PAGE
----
The great scholar W. E. B. Du Bois once wrote about the Problem of race in America, and what he called “Double Consciousness,” a sensitivity that every African American possesses in order to survive. Since childhood, Ailey Pearl Garfield has understood Du Bois’s words all too well. Bearing the names of two formidable Black Americans—the revered choreographer Alvin Ailey and her great grandmother Pearl, the descendant of enslaved Georgians and tenant farmers—Ailey carries Du Bois’s Problem on her shoulders.
“This sweeping, brilliant and beautiful narrative is at once a love song to Black girlhood, family, history, joy, pain… and so much more. In Jeffers' deft hands, the story of race and love in America becomes thegreat American novel.”—Jacqueline Woodson, author of Red at the Bone and Another Brooklyn
“If you read one book this year, choose this one. I went to bed thinking of Ailey Pearl Garfield and woke up thinking of her. With the arrival of this epic novel of family, race, and ancestral legacy, one of America's finest poets has announced herself as a storyteller of the highest magnitude. Absolutely brilliant.”—Dolen Perkins-Valdez, author of Wench and Balm
“As one of the most prolific poets of our time, Jeffers has penned a family saga that is just as brilliant as it is necessary, just as intimate as it is expansive. An outstanding portrait of an American family and in turn, an outstanding portrait of America.”—Angie Thomas, author of The Hate U GivE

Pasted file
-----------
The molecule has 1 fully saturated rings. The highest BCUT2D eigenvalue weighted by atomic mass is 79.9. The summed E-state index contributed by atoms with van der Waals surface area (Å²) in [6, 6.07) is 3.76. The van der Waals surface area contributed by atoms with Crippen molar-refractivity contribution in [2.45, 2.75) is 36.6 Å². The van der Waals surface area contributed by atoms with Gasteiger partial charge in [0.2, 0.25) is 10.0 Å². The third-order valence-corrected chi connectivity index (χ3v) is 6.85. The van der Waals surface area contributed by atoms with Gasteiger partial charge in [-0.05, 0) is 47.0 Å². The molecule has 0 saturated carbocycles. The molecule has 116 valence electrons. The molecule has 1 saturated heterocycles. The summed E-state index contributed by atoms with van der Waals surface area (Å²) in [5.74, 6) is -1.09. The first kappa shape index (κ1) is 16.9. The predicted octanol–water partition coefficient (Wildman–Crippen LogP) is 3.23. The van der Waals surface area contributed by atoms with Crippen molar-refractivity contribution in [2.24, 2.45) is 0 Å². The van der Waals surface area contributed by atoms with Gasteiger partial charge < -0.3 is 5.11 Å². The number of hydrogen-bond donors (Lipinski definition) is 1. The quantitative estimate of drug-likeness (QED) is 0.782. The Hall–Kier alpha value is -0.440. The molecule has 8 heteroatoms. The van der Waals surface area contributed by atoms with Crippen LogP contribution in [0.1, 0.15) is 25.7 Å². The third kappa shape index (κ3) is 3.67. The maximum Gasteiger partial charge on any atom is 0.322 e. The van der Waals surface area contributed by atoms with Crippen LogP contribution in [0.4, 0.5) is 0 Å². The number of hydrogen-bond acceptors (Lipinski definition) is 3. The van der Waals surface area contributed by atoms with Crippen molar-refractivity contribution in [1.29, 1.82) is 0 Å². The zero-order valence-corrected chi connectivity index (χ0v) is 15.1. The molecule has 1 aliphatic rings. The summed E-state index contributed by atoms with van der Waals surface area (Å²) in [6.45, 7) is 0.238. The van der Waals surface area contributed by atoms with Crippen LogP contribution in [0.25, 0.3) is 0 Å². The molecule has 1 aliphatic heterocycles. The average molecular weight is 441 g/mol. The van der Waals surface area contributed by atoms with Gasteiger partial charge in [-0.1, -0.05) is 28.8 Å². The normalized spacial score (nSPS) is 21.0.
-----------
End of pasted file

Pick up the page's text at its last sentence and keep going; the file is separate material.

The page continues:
For over twenty years, she’s been lifting her voice on issues of Black culture, racism, American history, and gender through the medium of writing.
The Age of Phillis, Honorée’s latest poetry project, imagines the life and times of Phillis Wheatley Peters, the 18th-century woman who was the first African American to publish a book.
Honorée’s first novel project, The Love Songs of W.E.B. Du Bois, is both a coming-of-age journey and a multi-generational saga. At the heart of the story is Ailey Pearl Garfield, a young Black woman from a family of multi-racial ancestors in rural Georgia.
Honorée is at work on her first (as yet untitled) nonfiction project, a collection of essays which charts personal, racial, and historical journeys. An essay from this project appears in KROnline.